(EDGE) As the global community marks another World AIDS Day, a trio of late-stage trials offers renewed hope that a vaccine against the disease may be on the horizon, NBC reports.
One of the three promising new vaccines, dubbed HVTN 702, is a reworking of a prospective vaccine called RV144 that proved to be 30% effective ten years ago.
RV144 was impressive - and the only time a potential vaccine showed significant effectiveness - but the partial success of that formulation wasn't deemed sufficiently successful to base a vaccination program around. However, with the advent of PrEP, a fully effective vaccine may no longer be the only goal; a partially effective vaccine - say, one that works half the time - could be sufficient, according to Dr. Anthony Faucher, who has long been on the front lines of research.
NBC reports that Fauchi:
...feels "even more strongly now" that a partially effective vaccine would be worth deploying. He said that is because prevention strategies like pre-exposure prophylaxis (PrEP) and treatment as prevention (TasP) "are being so successfully used, even in the absence of a vaccine, that if one or more of these vaccines look good, have a 50-60 percent efficacy, I think that's going to be the game-changer for turning the epidemic around."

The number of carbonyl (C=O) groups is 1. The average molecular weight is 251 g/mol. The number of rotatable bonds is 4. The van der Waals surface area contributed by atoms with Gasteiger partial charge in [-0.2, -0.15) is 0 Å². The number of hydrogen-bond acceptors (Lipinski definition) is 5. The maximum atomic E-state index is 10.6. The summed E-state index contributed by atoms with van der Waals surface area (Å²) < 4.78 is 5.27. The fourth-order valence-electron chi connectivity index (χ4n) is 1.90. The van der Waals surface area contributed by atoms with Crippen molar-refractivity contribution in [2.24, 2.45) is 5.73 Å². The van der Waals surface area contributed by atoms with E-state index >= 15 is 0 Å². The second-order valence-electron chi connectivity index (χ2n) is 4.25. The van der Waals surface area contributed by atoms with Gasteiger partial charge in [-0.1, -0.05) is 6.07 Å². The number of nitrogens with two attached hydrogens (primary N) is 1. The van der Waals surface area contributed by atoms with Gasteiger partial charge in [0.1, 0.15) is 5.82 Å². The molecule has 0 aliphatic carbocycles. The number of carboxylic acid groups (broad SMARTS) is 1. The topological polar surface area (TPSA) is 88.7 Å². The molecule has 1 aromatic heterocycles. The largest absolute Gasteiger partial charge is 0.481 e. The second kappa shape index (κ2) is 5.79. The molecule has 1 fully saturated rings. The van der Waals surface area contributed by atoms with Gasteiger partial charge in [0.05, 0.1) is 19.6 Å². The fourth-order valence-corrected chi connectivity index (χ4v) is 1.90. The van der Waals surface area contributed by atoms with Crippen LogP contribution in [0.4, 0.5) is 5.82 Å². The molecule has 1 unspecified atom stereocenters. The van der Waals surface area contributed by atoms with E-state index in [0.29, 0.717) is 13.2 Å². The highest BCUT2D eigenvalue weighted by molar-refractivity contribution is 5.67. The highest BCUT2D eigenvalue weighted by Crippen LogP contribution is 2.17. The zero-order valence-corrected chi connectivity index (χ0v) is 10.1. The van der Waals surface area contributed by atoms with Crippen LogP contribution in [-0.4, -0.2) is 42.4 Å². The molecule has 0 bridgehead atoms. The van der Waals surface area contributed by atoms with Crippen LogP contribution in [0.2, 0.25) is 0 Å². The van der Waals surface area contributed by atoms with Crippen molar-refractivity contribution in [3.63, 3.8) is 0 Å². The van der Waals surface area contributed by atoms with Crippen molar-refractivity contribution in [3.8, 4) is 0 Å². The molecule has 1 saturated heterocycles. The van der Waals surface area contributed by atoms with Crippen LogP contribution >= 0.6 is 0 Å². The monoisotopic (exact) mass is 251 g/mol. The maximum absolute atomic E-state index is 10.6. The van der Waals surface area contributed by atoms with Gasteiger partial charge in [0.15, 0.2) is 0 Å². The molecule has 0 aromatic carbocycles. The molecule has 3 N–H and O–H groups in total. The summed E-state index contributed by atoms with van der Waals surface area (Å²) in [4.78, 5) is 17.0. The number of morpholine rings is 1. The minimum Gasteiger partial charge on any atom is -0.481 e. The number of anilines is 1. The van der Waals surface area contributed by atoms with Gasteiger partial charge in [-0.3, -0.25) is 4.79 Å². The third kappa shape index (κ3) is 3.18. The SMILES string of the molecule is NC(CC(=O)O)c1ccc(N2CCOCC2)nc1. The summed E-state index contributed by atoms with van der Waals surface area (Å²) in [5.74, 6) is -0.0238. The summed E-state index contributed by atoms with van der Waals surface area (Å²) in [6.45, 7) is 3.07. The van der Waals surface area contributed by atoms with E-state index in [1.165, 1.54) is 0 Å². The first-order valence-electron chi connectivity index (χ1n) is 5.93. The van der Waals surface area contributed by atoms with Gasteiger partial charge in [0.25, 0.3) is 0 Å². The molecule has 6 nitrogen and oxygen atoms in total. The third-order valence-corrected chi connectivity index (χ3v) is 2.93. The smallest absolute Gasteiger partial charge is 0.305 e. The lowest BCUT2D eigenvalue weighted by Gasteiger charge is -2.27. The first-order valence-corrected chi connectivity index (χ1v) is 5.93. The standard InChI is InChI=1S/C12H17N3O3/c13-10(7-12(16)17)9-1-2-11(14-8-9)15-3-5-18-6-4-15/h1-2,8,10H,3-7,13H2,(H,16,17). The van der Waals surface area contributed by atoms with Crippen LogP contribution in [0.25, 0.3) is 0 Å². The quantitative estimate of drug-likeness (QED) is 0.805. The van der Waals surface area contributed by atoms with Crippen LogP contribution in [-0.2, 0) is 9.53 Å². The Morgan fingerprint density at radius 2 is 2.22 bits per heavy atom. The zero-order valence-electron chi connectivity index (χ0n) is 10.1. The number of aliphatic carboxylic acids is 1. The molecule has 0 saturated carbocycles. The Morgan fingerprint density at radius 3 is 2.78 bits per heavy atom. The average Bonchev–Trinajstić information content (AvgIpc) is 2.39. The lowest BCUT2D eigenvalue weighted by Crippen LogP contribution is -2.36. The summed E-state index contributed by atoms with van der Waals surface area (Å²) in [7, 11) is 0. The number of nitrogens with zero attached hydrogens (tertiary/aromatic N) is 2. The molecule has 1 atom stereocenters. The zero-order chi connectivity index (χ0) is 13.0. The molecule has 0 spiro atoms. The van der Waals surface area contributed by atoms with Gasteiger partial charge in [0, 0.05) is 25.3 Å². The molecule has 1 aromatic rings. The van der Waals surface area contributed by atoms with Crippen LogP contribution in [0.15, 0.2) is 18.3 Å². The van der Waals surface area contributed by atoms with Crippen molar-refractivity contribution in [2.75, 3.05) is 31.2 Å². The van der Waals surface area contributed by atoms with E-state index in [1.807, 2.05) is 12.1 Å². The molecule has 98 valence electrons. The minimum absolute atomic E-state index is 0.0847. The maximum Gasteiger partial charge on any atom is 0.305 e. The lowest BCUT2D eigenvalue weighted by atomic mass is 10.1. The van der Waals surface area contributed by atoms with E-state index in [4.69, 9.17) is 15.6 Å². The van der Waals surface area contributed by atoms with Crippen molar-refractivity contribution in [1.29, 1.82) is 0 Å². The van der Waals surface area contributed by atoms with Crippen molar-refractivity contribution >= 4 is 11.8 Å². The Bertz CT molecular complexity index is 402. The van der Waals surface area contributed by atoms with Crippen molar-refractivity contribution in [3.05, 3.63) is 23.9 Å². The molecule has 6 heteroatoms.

NBC noted that researchers expect to know how effective HVTN 702 will prove to be in about a year.
The other two promising vaccines in development are called Imbokodo and Mosaico. The name of the latter reflects the "mosaic" nature of the vaccines, which the National Institutes of Health explain as incorporating "vaccine components designed to induce immune responses against a wide variety of global HIV strains," according to a report in UK newspaper the Daily Mail.
Reported The Daily Mail:
The second trial, of Imbokodo, began in five southern African nations in 2017. Some 2,600 women have been enrolled in the study....
Mosaico will recruit 3,800 gay men and transgender people for its clinical trials at 57 sites in the US, Latin America and Europe.
A vaccine has been the elusive prize since the epidemic began in the 1980s. At the time, there were predictions of a vaccine in just a few years, but HIV has proven difficult to develop a vaccine against.
As Forbes reported:
HIV has a number of features that make it difficult to vaccinate against. One is that it doesn't naturally stimulate enough of an immune response when it infects you.
.... Secondly, HIV is a bit like Loki or Mystique, coming in many different forms. An immune response against one form may not be effective against other forms. The third is the lack of correlates of protective immunity. These are ways to measure your level of immunity against HIV.... [This] is not there for HIV.
But having three potentially effective vaccines in the works - especially coupled with existing prevention measures, like PrEP - represents a rare spot of genuine optimism in the long fight against HIV/AIDS. In other words, there is reason for measured, cautious hope - but hope all the same
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